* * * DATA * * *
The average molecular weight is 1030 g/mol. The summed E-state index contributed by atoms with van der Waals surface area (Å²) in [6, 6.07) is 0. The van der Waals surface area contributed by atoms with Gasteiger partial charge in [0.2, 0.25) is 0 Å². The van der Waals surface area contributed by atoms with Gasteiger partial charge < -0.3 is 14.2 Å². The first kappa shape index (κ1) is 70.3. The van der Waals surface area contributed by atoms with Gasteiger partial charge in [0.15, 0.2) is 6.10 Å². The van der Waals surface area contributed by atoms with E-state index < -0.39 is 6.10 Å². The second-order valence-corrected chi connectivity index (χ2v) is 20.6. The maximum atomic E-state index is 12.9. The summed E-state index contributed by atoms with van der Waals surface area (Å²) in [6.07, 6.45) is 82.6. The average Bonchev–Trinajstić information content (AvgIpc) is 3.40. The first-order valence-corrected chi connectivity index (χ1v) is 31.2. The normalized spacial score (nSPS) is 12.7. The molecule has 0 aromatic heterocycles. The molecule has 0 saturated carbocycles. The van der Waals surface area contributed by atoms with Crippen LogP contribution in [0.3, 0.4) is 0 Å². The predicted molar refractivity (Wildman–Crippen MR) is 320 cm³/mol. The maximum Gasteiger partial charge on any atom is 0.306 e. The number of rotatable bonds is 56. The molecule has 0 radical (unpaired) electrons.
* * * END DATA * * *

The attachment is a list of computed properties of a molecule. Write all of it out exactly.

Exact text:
The average molecular weight is 1030 g/mol. The summed E-state index contributed by atoms with van der Waals surface area (Å²) in [6, 6.07) is 0. The van der Waals surface area contributed by atoms with Gasteiger partial charge in [0.2, 0.25) is 0 Å². The van der Waals surface area contributed by atoms with Gasteiger partial charge < -0.3 is 14.2 Å². The first kappa shape index (κ1) is 70.3. The van der Waals surface area contributed by atoms with Gasteiger partial charge in [0.15, 0.2) is 6.10 Å². The van der Waals surface area contributed by atoms with E-state index < -0.39 is 6.10 Å². The second-order valence-corrected chi connectivity index (χ2v) is 20.6. The maximum atomic E-state index is 12.9. The summed E-state index contributed by atoms with van der Waals surface area (Å²) in [6.07, 6.45) is 82.6. The average Bonchev–Trinajstić information content (AvgIpc) is 3.40. The first-order valence-corrected chi connectivity index (χ1v) is 31.2. The normalized spacial score (nSPS) is 12.7. The molecule has 0 aromatic heterocycles. The molecule has 0 saturated carbocycles. The van der Waals surface area contributed by atoms with Crippen LogP contribution in [0.3, 0.4) is 0 Å². The predicted molar refractivity (Wildman–Crippen MR) is 320 cm³/mol. The maximum Gasteiger partial charge on any atom is 0.306 e. The number of rotatable bonds is 56. The molecule has 0 radical (unpaired) electrons.